Dia de los Muertos, Day of the Dead, is a festive holiday celebrated throughout México, and by many Mexican families in the United States, in late October or early November. The rituals are rife with symbolic meaning, but the centerpiece of the holiday is an altar (ofrenda), built in private homes and cemeteries.
It is believed that the souls of our departed loved ones make the long journey back to world of the living on November 1st at midnight. While the theme is death, the point of the holiday is to demonstrate love and respect for deceased family members. In towns and cities throughout Mexico, there are fiestas, food, music and many festivities that go long into the night. Family and friends dress in bright makeup and costumes and place offerings onto the altars. Join me as I share with you what the items on my altar represent:
Cazadores is an authentic Mexican tequila brand. This limited edition Dia de Los Muertos bottle of Tequila Blanco was designed by Mexican artist Victoria Villasana. While in London, she began to make embroidered patterns on top of imagery as a hobby, and eventually started to draw inspiration from East London street art. Victoria currently resides in Mexico where she continues to create art through installations and commercial work, collaborating with artist and brands from all over the world. Read more about Victoria Villasana.
Sugar Skulls – Sugar skulls are made from pure sugar and given to friends as gifts. They are elaborately decorated, and their colorful designs represent the vitality of life and individual personality.
- Candles – The burning candles represent fire, and help guide the dead back home.
- Marigolds – The bright marigold flowers attract the souls with their color and aroma by guiding the dead ones home.
- Monarch Butterflies – The Monarch butterflies migrate to Mexico each fall and are believed to be the spirits of the dead coming to visit.
Una Copita de Tequila – A shot of tequila or alcohol favored by the dead, is customary to leave for the deceased when they return. This year, I am using Tequila Cazadores’ limited edition Dia de Los Muertos bottle of Tequila Blanco, designed by Mexican artist Victoria Villasana. The bottle depicts the prideful Cazadores stag alongside two traditional Día de los Muertos sugar skulls. The design is a nod to Cazadores’ and Victoria’s Mexican heritage and also captures the aura of the Highlands of Jalisco – a place that Cazadores is proud to call home.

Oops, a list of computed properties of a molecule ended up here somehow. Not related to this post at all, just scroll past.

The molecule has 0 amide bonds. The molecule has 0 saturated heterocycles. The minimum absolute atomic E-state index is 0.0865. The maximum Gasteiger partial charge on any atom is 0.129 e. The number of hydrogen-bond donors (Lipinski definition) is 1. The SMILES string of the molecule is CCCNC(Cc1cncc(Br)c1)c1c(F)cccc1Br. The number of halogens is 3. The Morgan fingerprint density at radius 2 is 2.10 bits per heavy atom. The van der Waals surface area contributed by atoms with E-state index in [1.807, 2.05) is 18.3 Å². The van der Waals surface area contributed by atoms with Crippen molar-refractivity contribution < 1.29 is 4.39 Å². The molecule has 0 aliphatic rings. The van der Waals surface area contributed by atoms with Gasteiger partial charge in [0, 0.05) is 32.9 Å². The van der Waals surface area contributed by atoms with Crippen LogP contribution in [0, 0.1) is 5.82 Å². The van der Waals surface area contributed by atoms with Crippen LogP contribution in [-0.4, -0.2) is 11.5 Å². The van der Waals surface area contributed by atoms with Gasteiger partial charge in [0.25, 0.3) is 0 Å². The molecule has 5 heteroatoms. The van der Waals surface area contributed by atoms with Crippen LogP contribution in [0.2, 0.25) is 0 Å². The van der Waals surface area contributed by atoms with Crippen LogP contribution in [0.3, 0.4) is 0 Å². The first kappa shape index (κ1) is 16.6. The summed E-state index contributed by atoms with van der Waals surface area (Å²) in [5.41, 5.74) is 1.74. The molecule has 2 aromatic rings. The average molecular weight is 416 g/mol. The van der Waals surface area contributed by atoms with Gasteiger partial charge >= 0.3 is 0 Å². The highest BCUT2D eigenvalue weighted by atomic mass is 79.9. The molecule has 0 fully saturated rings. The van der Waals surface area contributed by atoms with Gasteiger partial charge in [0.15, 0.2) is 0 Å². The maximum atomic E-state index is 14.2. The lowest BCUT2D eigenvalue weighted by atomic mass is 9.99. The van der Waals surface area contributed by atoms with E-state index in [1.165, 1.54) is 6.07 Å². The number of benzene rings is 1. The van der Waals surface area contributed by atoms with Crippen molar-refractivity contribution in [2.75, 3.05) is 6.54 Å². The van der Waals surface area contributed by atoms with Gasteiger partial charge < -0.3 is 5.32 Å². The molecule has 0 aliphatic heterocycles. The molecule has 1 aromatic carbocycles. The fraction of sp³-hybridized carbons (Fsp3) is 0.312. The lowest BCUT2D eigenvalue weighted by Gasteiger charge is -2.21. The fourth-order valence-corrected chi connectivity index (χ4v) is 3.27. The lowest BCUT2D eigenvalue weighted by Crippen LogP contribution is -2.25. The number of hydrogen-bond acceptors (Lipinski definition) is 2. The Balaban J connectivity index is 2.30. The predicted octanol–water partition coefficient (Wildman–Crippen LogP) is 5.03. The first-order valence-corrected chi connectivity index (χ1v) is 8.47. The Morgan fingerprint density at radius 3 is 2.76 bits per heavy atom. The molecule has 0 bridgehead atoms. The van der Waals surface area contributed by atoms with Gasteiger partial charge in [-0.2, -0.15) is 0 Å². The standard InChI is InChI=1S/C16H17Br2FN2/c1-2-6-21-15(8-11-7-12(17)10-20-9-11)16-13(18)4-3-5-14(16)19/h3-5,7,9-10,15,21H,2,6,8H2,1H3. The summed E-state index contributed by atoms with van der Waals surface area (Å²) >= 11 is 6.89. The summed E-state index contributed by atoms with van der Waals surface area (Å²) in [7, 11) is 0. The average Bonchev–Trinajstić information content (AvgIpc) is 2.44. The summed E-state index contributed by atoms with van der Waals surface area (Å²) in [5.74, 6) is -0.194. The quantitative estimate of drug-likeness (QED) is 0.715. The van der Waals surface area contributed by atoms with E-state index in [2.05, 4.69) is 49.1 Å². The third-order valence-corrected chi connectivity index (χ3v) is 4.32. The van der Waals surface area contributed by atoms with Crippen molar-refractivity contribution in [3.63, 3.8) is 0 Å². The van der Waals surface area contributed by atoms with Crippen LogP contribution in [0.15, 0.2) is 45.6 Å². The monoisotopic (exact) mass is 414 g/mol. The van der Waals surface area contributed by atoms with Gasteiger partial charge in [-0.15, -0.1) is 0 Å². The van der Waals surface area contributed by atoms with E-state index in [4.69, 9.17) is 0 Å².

Papel Picado – The bright paper colored cut-outs represents the air as it slowly sways above the altar.
Fruit – Fruits and seeds represent the earth.
Pan de Muerto – This is a semi sweet bread that is eaten on the second day of the holiday. The shapes of the bones and skull adorn the bread that is dusted with sugar. It also represents the soil. Find a recipe here: https://pinaenlacocina.com/pan-de-muertoday-of-the-dead-bread-mexican-chocolate/
Traditional foods – Traditional foods, such as tamales, mole and candy made from pumpkin, as well as foods favored of the deceased, are placed on the altar. Candies are placed for the deceased children of the families.
Water – A cup of water to quench the thirst of the deceased after their long journey back to the world of the living.
Salt – Salt in Latin culture, is considered the spice of life. It also represents purification.
This is a paid partnership with Tequila Cazadores. All opinions are 100% my own.